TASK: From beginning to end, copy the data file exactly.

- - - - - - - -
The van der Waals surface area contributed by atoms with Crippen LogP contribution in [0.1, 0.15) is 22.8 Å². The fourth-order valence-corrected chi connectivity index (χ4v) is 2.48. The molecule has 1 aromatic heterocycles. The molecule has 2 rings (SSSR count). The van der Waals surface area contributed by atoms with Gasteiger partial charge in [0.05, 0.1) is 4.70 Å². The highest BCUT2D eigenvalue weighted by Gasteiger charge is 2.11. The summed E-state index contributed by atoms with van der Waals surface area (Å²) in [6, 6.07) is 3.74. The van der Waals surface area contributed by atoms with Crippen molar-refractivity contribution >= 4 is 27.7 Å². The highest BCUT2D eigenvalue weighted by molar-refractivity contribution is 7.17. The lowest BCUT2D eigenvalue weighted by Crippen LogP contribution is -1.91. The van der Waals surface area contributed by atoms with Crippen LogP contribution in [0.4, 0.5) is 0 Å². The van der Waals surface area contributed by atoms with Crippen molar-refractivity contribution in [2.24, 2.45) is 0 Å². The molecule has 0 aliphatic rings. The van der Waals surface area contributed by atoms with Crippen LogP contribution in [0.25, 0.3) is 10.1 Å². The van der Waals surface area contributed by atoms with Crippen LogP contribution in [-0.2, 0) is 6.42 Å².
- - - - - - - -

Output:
The van der Waals surface area contributed by atoms with Crippen LogP contribution in [0.1, 0.15) is 22.8 Å². The fourth-order valence-corrected chi connectivity index (χ4v) is 2.48. The molecule has 1 aromatic heterocycles. The molecule has 2 rings (SSSR count). The van der Waals surface area contributed by atoms with Gasteiger partial charge in [0.05, 0.1) is 4.70 Å². The highest BCUT2D eigenvalue weighted by Gasteiger charge is 2.11. The summed E-state index contributed by atoms with van der Waals surface area (Å²) in [6, 6.07) is 3.74. The van der Waals surface area contributed by atoms with Crippen molar-refractivity contribution >= 4 is 27.7 Å². The highest BCUT2D eigenvalue weighted by molar-refractivity contribution is 7.17. The lowest BCUT2D eigenvalue weighted by Crippen LogP contribution is -1.91. The van der Waals surface area contributed by atoms with Crippen LogP contribution in [0.4, 0.5) is 0 Å². The van der Waals surface area contributed by atoms with Crippen molar-refractivity contribution in [2.24, 2.45) is 0 Å². The molecule has 0 aliphatic rings. The van der Waals surface area contributed by atoms with Crippen LogP contribution in [0.25, 0.3) is 10.1 Å². The van der Waals surface area contributed by atoms with Crippen LogP contribution in [-0.2, 0) is 6.42 Å².